Tuesday, May 25, 2010

Committocracy as an alternative for conflict resolution in OSS projects

I my previous post I presented an unsparing criticism of Apache's voting procedures. In this post, I describe a new voting procedure where each committer's voting rights derive from the number of commits made by the committer in question. To avoid rewarding micro-commits, only a single commit-point is awarded per day for one or more commits. No points are awarded for a committer who makes no commits on a given day.

Non controversial questions are settled by consensus. However, whenever a decision cannot be reached by unanimous agreement, a vote is called for. The commit-point for or against a motion are summed, the total accumulated commit-points determining the outcome.

Such a system endows a collaborative software project, open source or not, to reach agreement in a timely and orderly fashion. It is much less vulnerable to disruption by unscrupulous participants than Apache's current voting procedures. I designate an organization where voting power derives from the number of commits made by an individual, typically a software developer, as a committocracy.


Given any reasonably-open version control system, it should be fairly easy to write software which assigns commit points to each committer. During a vote it is a matter of simple arithmetic to tally the commit-points expressed for or against a motion.

In the case of git, the following command can be used to compute the commit-points accumulated by Alice.
git log --format='%ad %an' --date=short|uniq|grep Alice|wc -l

Worse of both worlds or best of both worlds?

A committocracy is less efficient than the BDFL model for decision making, and compared to the Apache-way, it grants less power to newcomers. However, a committocracy is a fair system in the sense that the same rules apply to all. Today's committer with the most committer-points can be different than that of tomorrow. Moreover, compared to the Apache-way, a committocracy drastically reduces the risk of a project going haywire after admitting a new member. As a corollary, a project can safely reduce the wait-and-see period preceding the admission of new committers. Thus, newcomers may be granted committership status more quickly.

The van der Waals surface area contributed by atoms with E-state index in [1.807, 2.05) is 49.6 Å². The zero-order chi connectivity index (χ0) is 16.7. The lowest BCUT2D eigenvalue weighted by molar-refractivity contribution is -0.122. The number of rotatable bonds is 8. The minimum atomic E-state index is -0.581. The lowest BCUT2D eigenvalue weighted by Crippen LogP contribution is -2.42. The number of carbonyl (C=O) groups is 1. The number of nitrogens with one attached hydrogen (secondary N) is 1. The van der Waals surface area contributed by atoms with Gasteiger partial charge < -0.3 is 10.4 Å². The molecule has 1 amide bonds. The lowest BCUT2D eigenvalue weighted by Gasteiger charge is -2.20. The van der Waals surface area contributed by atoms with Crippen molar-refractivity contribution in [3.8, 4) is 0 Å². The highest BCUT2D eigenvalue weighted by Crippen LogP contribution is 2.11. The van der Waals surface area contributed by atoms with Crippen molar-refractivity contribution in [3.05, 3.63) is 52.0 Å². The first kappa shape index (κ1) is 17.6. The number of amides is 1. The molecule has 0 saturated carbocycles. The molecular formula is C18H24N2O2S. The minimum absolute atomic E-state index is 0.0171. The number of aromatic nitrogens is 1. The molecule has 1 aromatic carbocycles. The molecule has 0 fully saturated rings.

Psychological effects

Immediately after electing a new committer, accepting him or her as an equal member of the community has powerful positive effects on the psyche of the electee. In a minority of cases it results in the electee becoming a major contributor of the project. However, this positive effect is often short-lived. After a few months of modest activity, it can even transform itself to sense of entitlement which can be devastating at the hands of a less-than-scrupulous committer wielding veto powers. Fortunately, most people are fairly decent and do not abuse their rights in any blatant way.

In a committocracy, voting power accrues with each day involving a commit. As the entitlement of the committer grows with each contribution, the positive psychological effects of belonging to the community may be longer lasting, in particular because accrual in voting rights it is deserved, i.e. based on "merit". However, since I am not aware of any committocracy in existence, I can only speculate on the longer duration of said positive effects.

Is a committocracy a meritocracy?

No, not exactly. Granting one voting point per day rewards participants most committed to the project over a lengthy period. It does not directly take into account the value of each commit. In a very general sense, granting veto rights to all committers can also be considered as a meritocracy because it rewards participants with most endurance in arguments. It is just a different, and in my opinion less pertinent, measure of merit.

Does it matter?

What is the point of a committocracy , since it obviously does not perfectly capture the notion of merit? Moreover, why change the current voting system if only a few people complain about it?